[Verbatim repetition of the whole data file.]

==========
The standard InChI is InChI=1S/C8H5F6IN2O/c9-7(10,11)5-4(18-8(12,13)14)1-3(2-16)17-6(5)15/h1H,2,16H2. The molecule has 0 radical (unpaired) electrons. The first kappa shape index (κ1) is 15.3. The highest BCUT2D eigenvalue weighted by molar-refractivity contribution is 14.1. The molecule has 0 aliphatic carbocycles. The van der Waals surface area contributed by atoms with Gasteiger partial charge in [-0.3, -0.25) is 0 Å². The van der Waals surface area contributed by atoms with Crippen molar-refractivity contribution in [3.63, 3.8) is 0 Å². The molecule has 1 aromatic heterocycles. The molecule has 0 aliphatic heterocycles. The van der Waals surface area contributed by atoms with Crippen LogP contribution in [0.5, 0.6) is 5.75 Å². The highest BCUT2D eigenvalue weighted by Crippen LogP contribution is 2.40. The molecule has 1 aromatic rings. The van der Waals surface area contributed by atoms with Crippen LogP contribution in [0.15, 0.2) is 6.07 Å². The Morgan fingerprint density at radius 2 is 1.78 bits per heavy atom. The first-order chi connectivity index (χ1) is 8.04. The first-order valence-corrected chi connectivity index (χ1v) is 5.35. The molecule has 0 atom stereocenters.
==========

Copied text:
The standard InChI is InChI=1S/C8H5F6IN2O/c9-7(10,11)5-4(18-8(12,13)14)1-3(2-16)17-6(5)15/h1H,2,16H2. The molecule has 0 radical (unpaired) electrons. The first kappa shape index (κ1) is 15.3. The highest BCUT2D eigenvalue weighted by molar-refractivity contribution is 14.1. The molecule has 0 aliphatic carbocycles. The van der Waals surface area contributed by atoms with Gasteiger partial charge in [-0.3, -0.25) is 0 Å². The van der Waals surface area contributed by atoms with Crippen molar-refractivity contribution in [3.63, 3.8) is 0 Å². The molecule has 1 aromatic heterocycles. The molecule has 0 aliphatic heterocycles. The van der Waals surface area contributed by atoms with Crippen LogP contribution in [0.5, 0.6) is 5.75 Å². The highest BCUT2D eigenvalue weighted by Crippen LogP contribution is 2.40. The molecule has 1 aromatic rings. The van der Waals surface area contributed by atoms with Crippen LogP contribution in [0.15, 0.2) is 6.07 Å². The Morgan fingerprint density at radius 2 is 1.78 bits per heavy atom. The first-order chi connectivity index (χ1) is 8.04. The first-order valence-corrected chi connectivity index (χ1v) is 5.35. The molecule has 0 atom stereocenters.